Police Procedures for Dealing with Mental Illness
Familiarity with police procedures for dealing with mental illness is an important component of most police training programs. In the 1970s many psychiatric institutions were closed, and their patients were released to local communities. Because of a lack of psychiatric resources, police officers took over the role of first responders in mental-health emergencies. Officers need to understand some basic concepts that shape agency policies and practices.
Familiarity with police procedures for dealing with mental illness is an important component of most police training programs. Police work is no longer limited to fighting crime and apprehending criminals. Nowadays police officers often serve as first responders in mental-health crisis situations.
The reasons go back to the 1970s, when the United States made far-reaching changes in its policies for dealing with mental illness. There were permanent closures of many psychiatric facilities that used to confine and treat citizens with mental illness. Medical professionals hoped that communities would provide humane alternatives to the abusive practices of some of these mental hospitals.
But the new policies did not meet expectations. One major problem was funding problems that prevented construction of local facilities for treating and housing citizens with mental illness. With no place for psychiatric patients to go, communities saw an increase in homeless populations and mental-health crises. Police officers often found themselves serving as first responders to mental-health crises.
The problems have persisted, and today the largest mental-health institutions in the United States are found in city jails in New York, Los Angeles, Chicago, and other large metropolitan areas. Dealing with the mentally ill has become a routine task for many police officers, and training programs often include police procedures for dealing with mental illness. Although these procedures vary from agency to agency, they generally share some basic concepts and guidelines:
- The Baker Act is an emergency procedure for temporary detention of citizens who present a risk to society or to themselves. Citizens can be detained, evaluated, and treated for a short period even if they do not wish to be hospitalized.
- Mental illness is not a crime, and officers should employ de-escalation strategies before resorting to an arrest.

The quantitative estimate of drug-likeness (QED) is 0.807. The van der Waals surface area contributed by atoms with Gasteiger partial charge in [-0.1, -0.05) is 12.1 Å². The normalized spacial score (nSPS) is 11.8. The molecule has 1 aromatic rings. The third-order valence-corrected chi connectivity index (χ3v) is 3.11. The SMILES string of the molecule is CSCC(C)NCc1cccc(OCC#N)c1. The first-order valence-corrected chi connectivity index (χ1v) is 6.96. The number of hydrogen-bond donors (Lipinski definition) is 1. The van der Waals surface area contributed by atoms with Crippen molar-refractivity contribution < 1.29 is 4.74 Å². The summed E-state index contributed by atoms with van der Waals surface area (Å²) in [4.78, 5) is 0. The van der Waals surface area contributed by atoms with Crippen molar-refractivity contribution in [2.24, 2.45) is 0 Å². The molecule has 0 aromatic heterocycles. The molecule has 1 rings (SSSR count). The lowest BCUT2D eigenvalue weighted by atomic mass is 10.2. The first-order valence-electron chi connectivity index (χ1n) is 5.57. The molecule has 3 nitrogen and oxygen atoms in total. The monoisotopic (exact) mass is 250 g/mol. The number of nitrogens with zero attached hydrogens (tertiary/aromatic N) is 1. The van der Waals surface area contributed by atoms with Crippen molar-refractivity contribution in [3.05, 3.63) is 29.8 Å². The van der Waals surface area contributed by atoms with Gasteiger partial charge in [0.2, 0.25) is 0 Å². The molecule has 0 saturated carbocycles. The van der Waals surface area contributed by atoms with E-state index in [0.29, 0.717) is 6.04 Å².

- Although mental illness patterns can be bizarre and frightening, most people with mental illness aren’t dangerous.
- Whenever possible, medical professionals should assist law-enforcement officers in dealing with citizens who are experiencing a mental-health crisis.
- Mental illnesses have a variety of causes, including traumatic events, life changes, and substance abuse. Some physical diseases can trigger mental illness.
- Mental-health crises often occur when patients—especially those diagnosed with schizophrenia or psychosis—stop taking their prescribed medications.
- Elderly citizens sometimes experience dementia in connection with Alzheimer’s disease, strokes, and other medical problems.
- Encounters with the mentally ill can be time-consuming.
- When dealing with a person who is mentally ill, police officers should go slowly, reassure the patient, and try to elicit cooperation before resorting to force.
- Officers need to be familiar with the mental-health services available in their jurisdiction.
- Experienced officers who know the community can be a useful resource for new officers who are learning how to deal with citizens who have mental illness.
- It’s important to follow agency procedures designed to protect the patient, the officer, and the public at large.
- Procedures often require a police backup and EMS assistance.
- Writing an accurate and detailed police report is an important step in the procedure for dealing with a mental-health crisis.
- At a Baker Act hearing, patients may deny that they’re suffering from mental illness. Details in the police report may help make a case for detention or treatment.
A useful starting point for exploring the role of police in mental-health emergencies is Booked for Safekeeping, a 26-minute black-and-white film available free on YouTube (https://youtu.be/pOd1fUclz4A). Although some of the terminology in the film is outdated, it features police officers effectively dealing with citizens in crisis and can be a useful starting point for a discussion about police procedures for dealing with mental illness.
Stoney, G. (Director). (1960). Booked for Safekeeping [Motion picture]. USA: Louisiana Department of Mental Health.